Marine litter is everyone’s problem, but why?
Marine litter is a global problem. Every year many millions of tonnes of litter end up in the oceans, making it the world’s biggest landfill. Marine litter is now present in every ocean and poses the fastest growing threat to our oceans and coastlines.
The marine environment is effectively a sink for litter and pollution with 80% of litter/debris entering the marine environment from the land. 60% of marine litter is plastic and can enter the marine environment from many sources including, wind-blown litter, run-off from land and waste water discharges. Plastic does not biodegrade and breaks into smaller and smaller particles over time, eventually resulting in microscopic particles known as microplastics.
Larger bits of plastic such as plastic bags and bottle tops can be ingested by larger animals such as birds, and turtles eventually killing them by blocking their gut. Microplastics can be ingested by everything from zooplankton which make up the base of the food chain in the oceans, all the way up to seabirds, fish, turtles and whales. Research has shown that they can adversely affect growth and reproduction.
Marine litter in Argyll and Bute
Across Argyll and Bute, beach and marine litter is affecting our coastline, coastal waters and marine life. It can also be significant amenity issue in places and very time consuming and costly to remove from shorelines. The litter which is washed up on beaches and the shoreline is a small proportion of what is either floating around in the sea or sitting on the seabed. Removing litter, particularly plastics from the shoreline reduces the environmental impact of litter on the marine environment.
Plastics remain the most prevalent type of beach litter with sewage related litter sometimes higher than other parts of Scotland, particularly in the Helensburgh and Lomond area. Beach cleans occur right across Argyll and Bute and the amount of litter collected can vary considerably each year dependent on changes in effort.
Available data from The GRAB Trust and Marine Conservation Society identifies that on average the annual amount of beach litter collected (excluding large scale clean-ups) is around 1500 bags, covering an area of 2-300km and involving around 1300 volunteers. The amount of litter, corrected for effort and length of coastline has been remained similar over the last 5 years (2012-2016).
Council’s involvement in marine litter
While the Council recognises beach litter as a significant amenity and environmental issue the majority of our coastline is privately owned and our duty as a ‘principal litter authority’ under the Environment Protection Act 1990, is limited to either land in our ownership or land under our direct control or management. In respect of its relevant land the Council has a duty to ensure that the land is, so far as is practicable, kept clear of litter and refuse.
Across Argyll and Bute, the Council’s Amenity Services go beyond this duty and on prior arrangement will collect and dispose of bags of litter collected by local groups and organisations during community beach cleans. For larger clean-ups where large volumes of litter/debris need disposed of, support and assistance can only be provided where resources allow and are therefore considered on a case by case basis.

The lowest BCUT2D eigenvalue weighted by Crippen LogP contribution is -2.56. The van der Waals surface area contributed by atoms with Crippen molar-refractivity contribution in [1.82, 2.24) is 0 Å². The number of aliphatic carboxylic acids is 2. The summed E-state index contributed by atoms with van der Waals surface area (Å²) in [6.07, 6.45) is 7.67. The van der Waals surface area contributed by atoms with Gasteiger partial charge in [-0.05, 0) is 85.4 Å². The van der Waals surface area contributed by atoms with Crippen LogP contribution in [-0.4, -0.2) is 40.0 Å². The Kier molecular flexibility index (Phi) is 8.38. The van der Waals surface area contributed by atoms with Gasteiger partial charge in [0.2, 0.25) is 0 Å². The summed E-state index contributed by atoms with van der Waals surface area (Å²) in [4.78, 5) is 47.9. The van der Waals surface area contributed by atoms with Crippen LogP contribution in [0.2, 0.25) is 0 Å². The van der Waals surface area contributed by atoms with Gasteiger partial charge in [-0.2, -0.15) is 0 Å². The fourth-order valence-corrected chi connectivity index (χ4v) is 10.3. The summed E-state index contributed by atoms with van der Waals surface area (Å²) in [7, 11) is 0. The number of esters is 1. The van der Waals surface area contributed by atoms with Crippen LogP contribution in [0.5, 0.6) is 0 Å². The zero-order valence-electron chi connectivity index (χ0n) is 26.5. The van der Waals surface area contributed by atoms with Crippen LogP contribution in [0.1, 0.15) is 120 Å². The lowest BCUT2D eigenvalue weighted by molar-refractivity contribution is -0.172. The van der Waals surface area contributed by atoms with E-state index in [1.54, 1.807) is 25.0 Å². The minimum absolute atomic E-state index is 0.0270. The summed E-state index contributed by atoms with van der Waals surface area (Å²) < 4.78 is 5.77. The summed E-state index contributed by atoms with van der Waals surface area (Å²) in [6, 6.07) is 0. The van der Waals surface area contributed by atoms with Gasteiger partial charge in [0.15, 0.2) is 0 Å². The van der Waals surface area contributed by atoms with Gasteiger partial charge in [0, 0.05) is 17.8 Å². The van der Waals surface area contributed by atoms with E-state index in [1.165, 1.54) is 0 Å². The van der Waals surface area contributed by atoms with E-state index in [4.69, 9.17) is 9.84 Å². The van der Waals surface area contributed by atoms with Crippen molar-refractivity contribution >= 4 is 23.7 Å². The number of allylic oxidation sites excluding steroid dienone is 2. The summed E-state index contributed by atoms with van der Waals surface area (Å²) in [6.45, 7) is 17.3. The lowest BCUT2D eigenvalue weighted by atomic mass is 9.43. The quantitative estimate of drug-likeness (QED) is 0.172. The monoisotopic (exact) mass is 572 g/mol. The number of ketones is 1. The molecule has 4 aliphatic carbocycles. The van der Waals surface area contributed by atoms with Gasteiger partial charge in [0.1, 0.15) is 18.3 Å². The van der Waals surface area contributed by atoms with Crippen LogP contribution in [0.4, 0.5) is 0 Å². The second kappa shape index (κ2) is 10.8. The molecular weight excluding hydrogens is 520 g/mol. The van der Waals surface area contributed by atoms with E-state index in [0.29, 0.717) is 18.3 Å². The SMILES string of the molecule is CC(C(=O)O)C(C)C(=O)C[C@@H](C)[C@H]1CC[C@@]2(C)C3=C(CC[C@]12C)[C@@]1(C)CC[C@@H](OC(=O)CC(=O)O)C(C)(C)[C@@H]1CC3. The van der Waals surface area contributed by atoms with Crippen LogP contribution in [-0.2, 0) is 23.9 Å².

The Council recognises marine litter as a significant issue and is a contributing member of the Argyll and Bute Beach Forum (ABBF) which is an informal grouping of organisations and agencies which meets annually to discuss beach related issues, marine litter, research, and share good practice.
The Council is also a member of KIMO UK which is represented by local authorities across the Highlands and Islands with a shared concern over pollution and marine litter. KIMO’s flagship marine litter project is ‘Fishing for Litter’ where fishing boats collect litter caught in their nets and dispose of this appropriately at local ports. KIMO UK is supported by the parent organisation KIMO International.
Work of other organisations
Beach cleans are primarily undertaken or coordinated by beach cleaning organisations such as the Grab Trust, ReJig and Beachwatch Bute and local communities or community groups. Around 10% of the beach cleans are registered with the Marine Conservation Society beach litter programmes and submit detailed information on the amount and types of beach litter collected. This data is collated and reported annually and gives a basic understanding on emerging trends in the amount of litter and any changes in the presence of specific types of litter.
Education & campaigning
A number of organisations run educational projects on beach litter targeted at schools and communities across Argyll and Bute. The GRAB Trust runs a Beach School project which has recently been expanded to cover all four local planning areas in Argyll and Bute. Educational activities are also undertaken by Re-Jig on Islay, Beachwatch Bute and the Marine Conservation Society across the UK. All of these organisations support and promote Scottish and UK campaigns related to reducing marine litter at source and the environmental impact of marine litter, both raising awareness and lobbying government.
What can we do about it?
There are many things everyone can do to help including: recycling, using less single use plastic in our daily lives, using consumer power to buy responsibly, supporting litter campaigns and getting involved in local community beach cleans. For further information and to get more involved please visit the following webpages: